Safe sex during COVID now includes face masks, according to Canadian guidelines.
Because sex is one of the few things we can do to bring us pleasure and a sense of normalcy in a pandemic, new health guidelines are being recommended to help us all ease back into real life dating. Still, even if you try your best to meet up with someone who is COVID free, there are risks to having sex with someone outside of your bubble during the pandemic; and governments are making this very clear.
Canada is the most recent country to release guidelines on sex, recently outlining steps people should take to stay careful. One of their golden nuggets of advice is to wear a mask that completely covers the nose and mouth, because that isn’t at all awkward.
“If you choose to engage in an in-person sexual encounter with someone outside of your household or close contacts bubble, there are some steps you can take to reduce your risk,” Canada’s Chief Medical Officer, Dr. Theresa Tam, said in a statement.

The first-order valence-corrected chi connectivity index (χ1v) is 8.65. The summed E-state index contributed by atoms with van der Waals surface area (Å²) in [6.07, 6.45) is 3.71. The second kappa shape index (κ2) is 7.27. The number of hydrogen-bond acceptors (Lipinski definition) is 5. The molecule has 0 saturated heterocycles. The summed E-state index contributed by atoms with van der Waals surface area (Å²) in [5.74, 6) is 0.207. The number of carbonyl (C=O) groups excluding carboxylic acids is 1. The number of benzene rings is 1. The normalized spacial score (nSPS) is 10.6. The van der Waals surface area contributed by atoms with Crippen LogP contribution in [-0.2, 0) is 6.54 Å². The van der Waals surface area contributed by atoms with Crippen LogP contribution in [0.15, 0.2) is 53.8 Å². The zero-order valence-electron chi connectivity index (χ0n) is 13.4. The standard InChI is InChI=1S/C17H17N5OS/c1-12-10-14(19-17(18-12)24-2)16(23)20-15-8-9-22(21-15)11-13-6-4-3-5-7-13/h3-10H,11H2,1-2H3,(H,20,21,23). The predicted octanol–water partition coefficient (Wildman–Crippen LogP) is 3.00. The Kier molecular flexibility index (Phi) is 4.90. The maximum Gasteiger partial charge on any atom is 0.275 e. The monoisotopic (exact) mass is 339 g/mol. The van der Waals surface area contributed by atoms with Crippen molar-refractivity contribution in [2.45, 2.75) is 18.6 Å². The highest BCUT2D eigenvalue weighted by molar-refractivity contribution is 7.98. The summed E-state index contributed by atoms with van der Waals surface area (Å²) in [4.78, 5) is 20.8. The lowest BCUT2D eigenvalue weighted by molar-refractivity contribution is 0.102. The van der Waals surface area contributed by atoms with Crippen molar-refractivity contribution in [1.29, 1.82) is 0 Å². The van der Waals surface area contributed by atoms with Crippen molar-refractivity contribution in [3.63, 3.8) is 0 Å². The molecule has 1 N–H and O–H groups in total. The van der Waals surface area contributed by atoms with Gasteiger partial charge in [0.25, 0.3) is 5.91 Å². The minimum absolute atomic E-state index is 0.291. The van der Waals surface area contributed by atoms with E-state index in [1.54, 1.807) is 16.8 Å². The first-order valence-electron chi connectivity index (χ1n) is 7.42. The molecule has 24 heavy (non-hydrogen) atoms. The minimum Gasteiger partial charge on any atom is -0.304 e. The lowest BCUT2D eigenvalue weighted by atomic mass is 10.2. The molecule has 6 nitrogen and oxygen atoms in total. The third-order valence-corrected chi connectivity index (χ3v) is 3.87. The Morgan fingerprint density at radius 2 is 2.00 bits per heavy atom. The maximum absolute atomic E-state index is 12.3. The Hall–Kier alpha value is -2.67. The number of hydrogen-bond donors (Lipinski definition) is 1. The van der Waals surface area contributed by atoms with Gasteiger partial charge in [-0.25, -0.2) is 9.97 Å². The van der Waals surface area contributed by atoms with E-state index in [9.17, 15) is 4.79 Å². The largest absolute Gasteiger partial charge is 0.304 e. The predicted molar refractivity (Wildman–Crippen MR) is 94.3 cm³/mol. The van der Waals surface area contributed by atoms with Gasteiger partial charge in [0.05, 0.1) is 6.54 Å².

The report says the safest sex you can have is with yourself (who else is getting high school sex ed vibes?), echoing what other governments have said recently. Health experts also advise that before having sex, you and your partner should check for COVID-19 symptoms, including sore throat, fever, coughs, etc. Even if there are none, they express that it’s still a risk to expose yourself to someone who isn’t a part of your bubble, which is why they suggest skipping kissing and face to face contact.
“Current evidence indicates there is a very low likelihood of contracting the novel coronavirus through semen or vaginal fluids. However, even if the people involved do not have symptoms, sexual activity with new partners does increase your risk of getting or passing COVID-19 through close contact, like kissing. Remember as with all social interactions, try to keep your number of close contacts low if possible,” explains Dr. Tam.
Like all activities that put you in close contact with other people, sex is a thorny issue during these complicated times. It’s up to everyone to weigh the pros and cons and measure their level of risk, contemplating their age or if there’s an underlying condition that they have to cope with. Afterwards, they can make a decision that works best for them and what they need.